Wei Cherng Cheng, Masayoshi Aritsugi
Journal of Computer and Communications (JCC) , 2015, DOI: 10.4236/jcc.2015.35002
Abstract:

A user’s trajectory can be maliciously monitored by adversaries when they share the positions in location-aware social networking applications which require users to update their own locations continuously. An adversary infers user’s locations from the trajectories, and gleans user’s private information through them via location-aware social networking applications and public available geographic data. In this paper, we propose a user proprietary obfuscate system to suit situations for position sharing and location privacy preserving in location-aware social network. Users transform the public available geographic data into personal obfuscate region maps with pre-defined profile to prevent the location leaking in stationary status. Our obfuscation with size restricted regions method tunes user’s transformed locations fitting into natural movement and prevents unreasonable snapshot locations been recorded in the trajectory.

Role of carotenoid β-cryptoxanthin in bone homeostasis
Masayoshi Yamaguchi
Journal of Biomedical Science , 2012, DOI: 10.1186/1423-0127-19-36
Abstract: Bone is a dynamic tissue that preserves skeletal size, shape, and structural integrity and to regulate mineral homeostasis. Bone homeostasis is maintained through a balance between osteoblastic bone formation and osteoclastic bone resorption. Aging and numerous pathological processes induce decrease in bone formation and increase in bone resorption, leading to osteoporosis, a devastating bone disease [1]. Osteoporosis, which is induced with decrease in bone mass, is widely recognized as a major public health problem [1]. The most dramatic expression of the disease is represented by fractures of the proximal femur for which the number increases as the population ages [2].Nutritional factors may have the potential effect to prevent bone loss with increasing age. There is growing evidence that the supplementation of nutritional and food factors may have the preventive effect on bone loss that is induced in animal model of osteoporosis and in human subjects [3-6]. Chemical compounds in food and plants, which regulate on bone homeostasis, have been to be worthy of notice in maintaining of bone health and prevention of bone loss with increasing age [7-13].Carotenoids (carotene and xanthophyll) are present in fruit and vegetables. Carotenoids, which are a provitamin A, may have an anabolic effect on bone metabolism. Vitamin A (retinol, retinal, and retinoic acid), which is formed from carotenoids in animal and human, has been shown to have a role in the regulation of bone cells and it may have an anabolic effect on bone [14-16]. However, vitamin A is also known to have a detrimental effect on bone at high doses [17-20]. In laboratory animals, high levels of vitamin A lead to accelerated bone resorption, bone fractures, and osteoporotic bone lesions [17].Beta (β)-cryptoxanthin, a kind of xanthophyll, is abundant in Satsuma mandarin orange (Citrus unshiu MARC.). Of various carotenoids, β-cryptoxanthin has been found to have a potential-anabolic effect on bone due to stimulat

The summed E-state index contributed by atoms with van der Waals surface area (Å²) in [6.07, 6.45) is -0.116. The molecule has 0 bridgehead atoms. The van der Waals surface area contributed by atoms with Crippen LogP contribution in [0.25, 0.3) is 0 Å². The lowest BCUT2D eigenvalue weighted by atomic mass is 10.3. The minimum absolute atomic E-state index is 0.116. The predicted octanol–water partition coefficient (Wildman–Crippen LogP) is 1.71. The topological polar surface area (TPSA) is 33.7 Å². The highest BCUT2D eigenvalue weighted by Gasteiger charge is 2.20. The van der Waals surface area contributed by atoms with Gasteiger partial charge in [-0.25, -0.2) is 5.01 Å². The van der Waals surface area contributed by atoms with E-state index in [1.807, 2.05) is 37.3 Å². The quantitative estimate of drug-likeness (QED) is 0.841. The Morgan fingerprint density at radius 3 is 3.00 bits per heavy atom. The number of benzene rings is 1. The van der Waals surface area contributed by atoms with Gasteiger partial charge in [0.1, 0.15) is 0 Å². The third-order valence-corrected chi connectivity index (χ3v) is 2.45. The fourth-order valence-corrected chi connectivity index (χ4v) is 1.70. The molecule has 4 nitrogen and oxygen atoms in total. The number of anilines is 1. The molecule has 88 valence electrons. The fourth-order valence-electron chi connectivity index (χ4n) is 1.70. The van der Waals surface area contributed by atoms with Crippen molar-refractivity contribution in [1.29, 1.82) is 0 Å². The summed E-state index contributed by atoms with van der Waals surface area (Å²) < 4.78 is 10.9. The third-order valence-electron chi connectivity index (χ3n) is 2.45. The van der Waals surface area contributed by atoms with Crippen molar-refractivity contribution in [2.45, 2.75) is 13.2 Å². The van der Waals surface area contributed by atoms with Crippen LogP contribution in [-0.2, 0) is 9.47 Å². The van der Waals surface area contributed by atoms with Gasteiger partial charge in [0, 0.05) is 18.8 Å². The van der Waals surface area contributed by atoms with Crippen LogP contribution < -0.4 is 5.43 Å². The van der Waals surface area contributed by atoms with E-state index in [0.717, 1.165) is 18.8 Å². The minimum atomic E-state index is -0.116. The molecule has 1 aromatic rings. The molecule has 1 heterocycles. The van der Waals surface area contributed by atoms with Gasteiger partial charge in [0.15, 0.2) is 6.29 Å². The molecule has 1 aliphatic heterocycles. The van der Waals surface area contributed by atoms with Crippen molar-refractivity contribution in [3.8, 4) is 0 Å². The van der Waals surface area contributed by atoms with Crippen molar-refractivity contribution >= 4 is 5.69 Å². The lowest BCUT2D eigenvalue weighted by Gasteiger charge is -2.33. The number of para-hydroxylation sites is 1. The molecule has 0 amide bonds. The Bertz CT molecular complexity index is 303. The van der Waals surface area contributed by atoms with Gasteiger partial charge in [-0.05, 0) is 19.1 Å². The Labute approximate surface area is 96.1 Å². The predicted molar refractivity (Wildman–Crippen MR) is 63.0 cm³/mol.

Biological implications of coeruleospinal inhibition of nociceptive processing in the spinal cord
Masayoshi Tsuruoka
Frontiers in Integrative Neuroscience , 2012, DOI: 10.3389/fnint.2012.00087
Abstract: The coeruleospinal inhibitory pathway (CSIP), the descending pathway from the nucleus locus coeruleus (LC) and the nucleus subcoeruleus (SC), is one of the centrifugal pain control systems. This review answers two questions regarding the role coeruleospinal inhibition plays in the mammalian brain. First is related to an abnormal pain state, such as inflammation. Peripheral inflammation activated the CSIP, and activation of this pathway resulted in a decrease in the extent of the development of inflammatory hyperalgesia. During inflammation, the responses of the dorsal horn neurons to graded heat stimuli in the LC/SC-lesioned rats did not produce a further increase with the increase of stimulus intensity in the higher range temperatures. These results suggest that the function of CSIP is to maintain the accuracy of intensity coding in the dorsal horn because the plateauing of the heat-evoked response in the LC/SC-lesioned rats during inflammation is due to a response saturation that results from the lack of coeruleospinal inhibition. The second concerns attention and vigilance. During freezing behavior induced by air-puff stimulation, nociceptive signals were inhibited by the CSIP. The result implies that the CSIP suppresses pain system to extract other sensory information that is essential for circumstantial judgment.